Innovative Garden Hose Start-Up Swells Flagler Hopes for Economic Revival at the Airport
FlaglerLive | August 16, 2010
It’s very simple, really: a 6-foot garden hose that, when filled with water, stretches to 30 feet. Your watering done, the hose shrinks back to its original size. No kinks, no mess, no hassles. “We’ve never shown it to anyone who didn’t say, ‘I want one,’” says MH Operations CEO Margaret Combs.
This evening, Combs will be in town as the Flagler County Commission is set to approve a deal that would rent to MH Operations, at deep discount, a 19,000-square-foot hangar and office facility at the county airport, where MH Operations plans to create 125 jobs over the next two years, manufacture the “microhose” in Flagler County, and ship it everywhere else.
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For the county, getting a company into that 19,000-square-foot facility is something of a coup. The county built the hangar for Embry-Riddle Aeronautic University in 2004 in exchange for a 10-year lease. It was one of three buildings the county built for particular companies—the Ginn Co’s bigger hangar and Cake Across America’s smaller facility are the others—in exchange for long-term leases and the promise of well-paying jobs. All three enterprises flopped, leaving county taxpayers ultimately holding the bag for the mortgages on the buildings. (For now, the airport’s own revenue is making payments on those buildings’ notes, leaving taxpayers out of it, at least directly: taxpayers still own the airport). The airport was to be a hub of economic development. It’s turned instead into a herd of white elephants. Embry-Riddle, however, bought out its lease, making back money for the county ($900,000).
Desperate for restarting economic activity at the airport, the county is prepared to rent the old Embry-Riddle hangar to MH Operations for just $2,000 a month from August through October 30, then for $5,000 a month for the following four months, then for $8,000 from March 2011 to February 2012. MH Operations would have the option of extending the agreement one year at $10,000 a month. The county is paying $111,000 a year in principal and interest on that building.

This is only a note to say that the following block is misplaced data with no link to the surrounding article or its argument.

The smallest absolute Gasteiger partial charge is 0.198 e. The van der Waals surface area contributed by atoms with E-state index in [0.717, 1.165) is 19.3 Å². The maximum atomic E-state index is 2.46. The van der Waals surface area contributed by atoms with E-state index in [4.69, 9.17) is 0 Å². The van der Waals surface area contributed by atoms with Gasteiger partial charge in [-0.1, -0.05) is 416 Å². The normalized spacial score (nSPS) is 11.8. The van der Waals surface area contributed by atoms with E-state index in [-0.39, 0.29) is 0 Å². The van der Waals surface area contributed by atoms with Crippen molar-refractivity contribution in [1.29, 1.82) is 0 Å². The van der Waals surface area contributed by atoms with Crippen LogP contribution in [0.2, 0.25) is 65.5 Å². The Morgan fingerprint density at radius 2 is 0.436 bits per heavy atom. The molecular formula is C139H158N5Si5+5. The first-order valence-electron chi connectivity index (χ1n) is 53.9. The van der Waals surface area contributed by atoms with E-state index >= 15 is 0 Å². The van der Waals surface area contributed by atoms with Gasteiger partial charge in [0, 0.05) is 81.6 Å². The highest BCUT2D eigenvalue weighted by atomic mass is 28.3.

The county administration is also recommending spending $30,000 in public dollars upfront for fencing and parking lot improvements around the building, to facilitate the company’s shipping operations. The state would also award MH Operations $48,000 under an economic incentive program that refunds the company $3,000 per job for creating jobs that pay better than 115 percent of the prevailing wage.
Clawing Back Against Deja Vu
Cakes Across America had a similar job-creation deal in exchange for a $500,000 grant the county used to build the cake company’s building, but Cakes created just five of the promised 26. Earlier this month, the company abandoned the airport property. The county will look to recoup its loss by taking legal action. A car-rental company is looking at the building now, as is the county administration—for the new county employee health clinic.
Watch the Hose in Action (Microhose Video)
The hose is the invention of Gary Ragner and Robert deRochemont Jr., whose Gainesville-based Ragner Manufacturing was incorporated in 2001. The innovative hose has never been licensed or marketed before, so its Flagler County operation would be its debut. The company intends to market it through Direct Response Television—those 800 commercials you see on TV, sometimes taking up a whole half hour late at night. MH Operations is a 2010 start-up, incorporated in Florida last month. But MH Operations is also related to another company, Microhose LLC, incorporated in Kentucky. Microhose’s website features deRochemont showing the innovative hose.
It also features an industrial building Microhose bought in 2009 to manufacture the hose there. According to an August 2009 sale agreement for the 48,000 square-foot facility, Microhose’s Ragner Manufacturing bought the building for $250,000 on the promise of creating at least 125 jobs by January 2013, and the promise of retaining those jobs at least through 2015. If those terms aren’t met, “clawback” terms kick in, and Ragner Manufacturing is required to pay an additional $250,000 for the building. (See the sale agreement, pages 51-55 of the pdf document.)
Combs, who described the clawback terms as a “second mortgage,” said there are no immediate plans to start up an operation in Kentucky. If the jobs aren’t created there, “then all we do is pay that second mortgage,” Combs said. “There will be no outfit left in Kentucky,” she said. “As of now, our first priority is to produce the consumer hose,” and to do so with 125 jobs in Flagler County. The hose has big potential in industrial applications, Combs said. Those industrial applications may eventually be developed at the Kentucky facility, which Combs described as a temporary site.